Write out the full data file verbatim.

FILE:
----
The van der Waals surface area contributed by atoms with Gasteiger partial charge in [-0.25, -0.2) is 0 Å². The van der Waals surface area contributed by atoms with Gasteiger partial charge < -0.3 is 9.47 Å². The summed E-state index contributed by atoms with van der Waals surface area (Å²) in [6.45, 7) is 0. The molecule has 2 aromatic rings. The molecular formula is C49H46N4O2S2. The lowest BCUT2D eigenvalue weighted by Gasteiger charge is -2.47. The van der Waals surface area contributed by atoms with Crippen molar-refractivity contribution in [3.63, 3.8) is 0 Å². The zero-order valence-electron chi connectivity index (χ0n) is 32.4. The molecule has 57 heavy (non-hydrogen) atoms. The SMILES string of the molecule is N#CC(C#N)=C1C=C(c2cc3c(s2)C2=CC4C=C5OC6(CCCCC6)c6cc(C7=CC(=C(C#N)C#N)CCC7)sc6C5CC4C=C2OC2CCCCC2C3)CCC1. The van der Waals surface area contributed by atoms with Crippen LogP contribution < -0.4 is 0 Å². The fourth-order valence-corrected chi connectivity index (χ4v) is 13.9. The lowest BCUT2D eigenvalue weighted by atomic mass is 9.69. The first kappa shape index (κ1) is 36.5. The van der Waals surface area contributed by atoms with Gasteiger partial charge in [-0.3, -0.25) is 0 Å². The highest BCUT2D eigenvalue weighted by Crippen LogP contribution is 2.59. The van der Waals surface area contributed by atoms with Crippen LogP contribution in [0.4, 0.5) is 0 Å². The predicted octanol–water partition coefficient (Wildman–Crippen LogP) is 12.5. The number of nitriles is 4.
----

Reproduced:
The van der Waals surface area contributed by atoms with Gasteiger partial charge in [-0.25, -0.2) is 0 Å². The van der Waals surface area contributed by atoms with Gasteiger partial charge < -0.3 is 9.47 Å². The summed E-state index contributed by atoms with van der Waals surface area (Å²) in [6.45, 7) is 0. The molecule has 2 aromatic rings. The molecular formula is C49H46N4O2S2. The lowest BCUT2D eigenvalue weighted by Gasteiger charge is -2.47. The van der Waals surface area contributed by atoms with Crippen molar-refractivity contribution in [3.63, 3.8) is 0 Å². The zero-order valence-electron chi connectivity index (χ0n) is 32.4. The molecule has 57 heavy (non-hydrogen) atoms. The SMILES string of the molecule is N#CC(C#N)=C1C=C(c2cc3c(s2)C2=CC4C=C5OC6(CCCCC6)c6cc(C7=CC(=C(C#N)C#N)CCC7)sc6C5CC4C=C2OC2CCCCC2C3)CCC1. The van der Waals surface area contributed by atoms with Crippen LogP contribution < -0.4 is 0 Å². The fourth-order valence-corrected chi connectivity index (χ4v) is 13.9. The lowest BCUT2D eigenvalue weighted by atomic mass is 9.69. The first kappa shape index (κ1) is 36.5. The van der Waals surface area contributed by atoms with Gasteiger partial charge in [-0.3, -0.25) is 0 Å². The highest BCUT2D eigenvalue weighted by Crippen LogP contribution is 2.59. The van der Waals surface area contributed by atoms with Crippen LogP contribution in [0.4, 0.5) is 0 Å². The predicted octanol–water partition coefficient (Wildman–Crippen LogP) is 12.5. The number of nitriles is 4.